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Past Events > 2017


'Hands, Gestures, Voices'

03 March 2017, 14:30 - 17:30


Symposium


Thumbnail of Okinaga Room

Okinaga Room

Wadham College
(Holywell Music Room Entrance)
Oxford



This afternoon study event looks the relationship between songs and the experience of the people who perform them, whether singers who choose to act and dramatise their performances, or the pianists whose role extends far beyond merely 'accompanying'. With contributions by Natasha Loges, Ceri Owen, Susan Rutherford and Laura Tunbridge. Presented in collaboration with TORCH.


Artist Portrait

Natasha Loges

Natasha Loges

Pianist

Natasha Loges is Head of Postgraduate Studies at the Royal College of Music, London. She gained her BMus in piano at the Guildhall School of Music and Drama, her MMus at King’s College London, and her PhD at the Royal Academy of Music, University of London, entitled Text and Context in Brahms’s Lieder. She has supervised doctoral theses on topics ranging from Schumann’s piano music to Schoenberg’s songs. Natasha broadcasts on BBC Radio 3, including Record Review, Composer of the Week and Building a Library, and she... Read Full Biography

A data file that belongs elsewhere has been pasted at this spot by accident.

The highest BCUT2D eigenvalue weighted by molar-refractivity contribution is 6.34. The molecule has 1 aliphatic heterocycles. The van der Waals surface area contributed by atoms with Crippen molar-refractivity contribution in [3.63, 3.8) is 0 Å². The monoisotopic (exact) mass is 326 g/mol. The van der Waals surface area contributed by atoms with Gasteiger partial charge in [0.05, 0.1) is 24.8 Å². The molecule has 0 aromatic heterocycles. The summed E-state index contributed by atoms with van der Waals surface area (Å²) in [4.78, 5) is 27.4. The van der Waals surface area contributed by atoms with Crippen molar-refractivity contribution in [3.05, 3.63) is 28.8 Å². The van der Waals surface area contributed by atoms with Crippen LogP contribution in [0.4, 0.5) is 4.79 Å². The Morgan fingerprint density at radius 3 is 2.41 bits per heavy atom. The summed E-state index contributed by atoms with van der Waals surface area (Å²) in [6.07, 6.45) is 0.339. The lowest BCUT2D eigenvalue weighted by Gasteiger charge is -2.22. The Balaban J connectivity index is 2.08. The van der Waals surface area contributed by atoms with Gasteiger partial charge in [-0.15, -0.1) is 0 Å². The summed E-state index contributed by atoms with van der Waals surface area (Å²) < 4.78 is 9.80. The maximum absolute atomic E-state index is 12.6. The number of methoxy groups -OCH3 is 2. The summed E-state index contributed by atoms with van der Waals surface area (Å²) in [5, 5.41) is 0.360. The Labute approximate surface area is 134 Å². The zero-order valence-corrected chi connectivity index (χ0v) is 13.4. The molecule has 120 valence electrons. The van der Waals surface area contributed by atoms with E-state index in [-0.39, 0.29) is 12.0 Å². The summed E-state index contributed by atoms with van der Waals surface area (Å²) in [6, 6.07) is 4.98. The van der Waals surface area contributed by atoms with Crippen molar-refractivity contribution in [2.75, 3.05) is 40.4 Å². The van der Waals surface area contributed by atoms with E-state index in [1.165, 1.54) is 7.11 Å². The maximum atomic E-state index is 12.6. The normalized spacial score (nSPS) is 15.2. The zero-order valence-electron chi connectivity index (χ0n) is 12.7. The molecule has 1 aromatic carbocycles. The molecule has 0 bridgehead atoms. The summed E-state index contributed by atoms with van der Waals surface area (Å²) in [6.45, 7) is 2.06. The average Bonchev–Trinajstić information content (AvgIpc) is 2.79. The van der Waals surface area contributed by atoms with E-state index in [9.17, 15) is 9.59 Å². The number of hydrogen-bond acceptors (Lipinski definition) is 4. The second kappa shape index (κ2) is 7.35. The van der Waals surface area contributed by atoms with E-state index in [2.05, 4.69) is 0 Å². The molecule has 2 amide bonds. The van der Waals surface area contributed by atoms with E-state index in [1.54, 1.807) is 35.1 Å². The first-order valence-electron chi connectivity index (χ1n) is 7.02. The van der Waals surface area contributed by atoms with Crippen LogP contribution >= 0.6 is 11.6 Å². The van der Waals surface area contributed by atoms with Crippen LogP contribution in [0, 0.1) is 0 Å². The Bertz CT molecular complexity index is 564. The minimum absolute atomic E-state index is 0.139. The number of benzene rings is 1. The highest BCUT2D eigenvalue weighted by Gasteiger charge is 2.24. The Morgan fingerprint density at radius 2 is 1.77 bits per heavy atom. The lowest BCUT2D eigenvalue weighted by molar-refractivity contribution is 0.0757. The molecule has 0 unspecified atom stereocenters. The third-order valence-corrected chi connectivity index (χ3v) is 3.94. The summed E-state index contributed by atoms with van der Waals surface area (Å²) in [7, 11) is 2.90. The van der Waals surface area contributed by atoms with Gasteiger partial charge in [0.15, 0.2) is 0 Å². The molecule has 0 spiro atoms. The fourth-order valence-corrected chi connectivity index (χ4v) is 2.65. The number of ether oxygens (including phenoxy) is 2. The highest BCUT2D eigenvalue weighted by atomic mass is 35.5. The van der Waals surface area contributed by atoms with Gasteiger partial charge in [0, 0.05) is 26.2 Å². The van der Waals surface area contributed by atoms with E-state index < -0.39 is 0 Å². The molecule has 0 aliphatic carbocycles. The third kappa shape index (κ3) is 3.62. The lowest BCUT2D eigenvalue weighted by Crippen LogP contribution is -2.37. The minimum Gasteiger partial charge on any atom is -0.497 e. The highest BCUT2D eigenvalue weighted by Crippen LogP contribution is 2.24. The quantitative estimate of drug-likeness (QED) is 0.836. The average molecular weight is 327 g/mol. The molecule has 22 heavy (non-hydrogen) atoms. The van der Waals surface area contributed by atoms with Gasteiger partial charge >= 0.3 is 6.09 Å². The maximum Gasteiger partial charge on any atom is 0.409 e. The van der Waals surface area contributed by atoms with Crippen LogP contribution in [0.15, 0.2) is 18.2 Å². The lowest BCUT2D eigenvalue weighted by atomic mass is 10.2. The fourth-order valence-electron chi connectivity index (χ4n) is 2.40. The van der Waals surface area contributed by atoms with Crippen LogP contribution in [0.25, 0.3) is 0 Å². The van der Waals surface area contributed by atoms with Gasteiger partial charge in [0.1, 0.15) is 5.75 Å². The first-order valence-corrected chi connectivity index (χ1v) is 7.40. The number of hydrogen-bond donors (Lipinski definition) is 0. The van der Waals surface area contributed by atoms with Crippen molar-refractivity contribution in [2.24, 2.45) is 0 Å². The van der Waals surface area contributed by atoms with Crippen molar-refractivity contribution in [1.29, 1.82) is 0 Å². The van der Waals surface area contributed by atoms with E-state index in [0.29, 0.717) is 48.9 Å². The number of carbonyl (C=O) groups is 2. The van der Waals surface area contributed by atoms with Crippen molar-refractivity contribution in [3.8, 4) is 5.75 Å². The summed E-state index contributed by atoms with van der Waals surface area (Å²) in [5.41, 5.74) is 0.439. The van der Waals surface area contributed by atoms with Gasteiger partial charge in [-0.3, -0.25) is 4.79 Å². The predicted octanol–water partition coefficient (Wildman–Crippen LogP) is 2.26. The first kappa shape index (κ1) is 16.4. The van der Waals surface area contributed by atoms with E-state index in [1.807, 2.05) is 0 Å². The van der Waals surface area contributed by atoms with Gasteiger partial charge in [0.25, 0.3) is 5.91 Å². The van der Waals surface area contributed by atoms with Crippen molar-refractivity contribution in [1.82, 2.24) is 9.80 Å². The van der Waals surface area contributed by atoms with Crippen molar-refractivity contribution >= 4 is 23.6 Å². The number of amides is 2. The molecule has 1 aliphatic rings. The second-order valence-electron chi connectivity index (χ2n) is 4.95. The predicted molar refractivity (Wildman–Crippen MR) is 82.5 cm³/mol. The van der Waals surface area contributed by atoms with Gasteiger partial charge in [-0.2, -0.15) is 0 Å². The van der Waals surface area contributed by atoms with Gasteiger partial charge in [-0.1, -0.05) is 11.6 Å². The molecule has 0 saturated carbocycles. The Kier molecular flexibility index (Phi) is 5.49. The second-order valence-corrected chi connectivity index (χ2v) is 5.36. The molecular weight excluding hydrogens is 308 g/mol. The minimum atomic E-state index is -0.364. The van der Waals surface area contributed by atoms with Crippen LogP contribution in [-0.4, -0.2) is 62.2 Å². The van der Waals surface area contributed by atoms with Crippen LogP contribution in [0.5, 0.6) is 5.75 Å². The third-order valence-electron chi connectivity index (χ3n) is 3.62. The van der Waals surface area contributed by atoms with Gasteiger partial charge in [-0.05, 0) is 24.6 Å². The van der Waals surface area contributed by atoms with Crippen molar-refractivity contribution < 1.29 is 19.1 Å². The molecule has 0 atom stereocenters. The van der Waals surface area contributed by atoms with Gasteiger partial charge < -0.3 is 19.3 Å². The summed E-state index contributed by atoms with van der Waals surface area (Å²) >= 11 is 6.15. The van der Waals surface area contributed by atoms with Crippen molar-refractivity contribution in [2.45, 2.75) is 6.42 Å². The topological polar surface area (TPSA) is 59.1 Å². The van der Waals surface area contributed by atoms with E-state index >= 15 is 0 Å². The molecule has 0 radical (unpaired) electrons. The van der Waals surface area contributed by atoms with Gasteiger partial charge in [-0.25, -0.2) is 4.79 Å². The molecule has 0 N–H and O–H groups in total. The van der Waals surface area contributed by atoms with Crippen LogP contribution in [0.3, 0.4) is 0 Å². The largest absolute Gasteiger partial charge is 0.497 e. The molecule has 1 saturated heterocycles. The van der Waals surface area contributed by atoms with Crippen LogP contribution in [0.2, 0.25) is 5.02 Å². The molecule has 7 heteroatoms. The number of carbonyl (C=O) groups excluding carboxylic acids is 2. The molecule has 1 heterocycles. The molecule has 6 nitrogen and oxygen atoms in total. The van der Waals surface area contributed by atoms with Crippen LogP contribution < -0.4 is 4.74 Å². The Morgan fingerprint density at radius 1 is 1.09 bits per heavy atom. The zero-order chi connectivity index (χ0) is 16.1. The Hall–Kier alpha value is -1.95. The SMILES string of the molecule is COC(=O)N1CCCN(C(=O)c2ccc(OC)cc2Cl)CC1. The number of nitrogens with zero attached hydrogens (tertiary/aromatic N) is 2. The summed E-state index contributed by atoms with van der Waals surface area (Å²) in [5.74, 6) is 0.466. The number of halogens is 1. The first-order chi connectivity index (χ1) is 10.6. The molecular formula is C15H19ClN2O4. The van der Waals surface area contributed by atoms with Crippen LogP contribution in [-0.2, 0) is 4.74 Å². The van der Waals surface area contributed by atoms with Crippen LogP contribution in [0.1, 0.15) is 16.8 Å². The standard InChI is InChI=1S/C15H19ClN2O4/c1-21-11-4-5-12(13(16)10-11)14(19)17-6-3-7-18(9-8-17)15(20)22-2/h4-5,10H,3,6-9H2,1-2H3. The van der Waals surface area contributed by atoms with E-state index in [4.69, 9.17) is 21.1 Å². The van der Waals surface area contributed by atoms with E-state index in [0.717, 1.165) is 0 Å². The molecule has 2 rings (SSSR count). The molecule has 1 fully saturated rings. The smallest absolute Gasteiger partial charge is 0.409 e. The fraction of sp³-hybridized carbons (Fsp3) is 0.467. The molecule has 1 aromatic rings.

Artist Portrait

Laura Tunbridge

Laura Tunbridge

Speaker

Laura Tunbridge is an Associate Professor of Music at the University of Oxford, and Henfrey Fellow and tutor at St Catherine’s College. She previously taught at the Universities of Manchester and Reading. Her books include Schumann’s Late Style (Cambridge, 2007) and The Song Cycle (Cambridge, 2010), the co-edited collection Rethinking Schumann (Oxford, 2011), and a forthcoming monograph on lieder singers in New York and London between the World Wars. Laura is a TORCH (The Oxford Research Centre in the Humanities) Knowledge Exchan... Read Full Biography

This event is part of a series:

The Last of the Romantics - Mahler and fin-de-si├Ęcle Vienna

Please click here to view the full Festival brochure.    Vienna at the turn of the twentieth century was a vibrant melting pot for music and the arts. Whirling waltzes sat alongside gargantuan symphonies. The height of romanticism had been reached but was nearly exhausted and on the brink of a whole new musical language. Tradition - with Brahms a holder of the torch - ...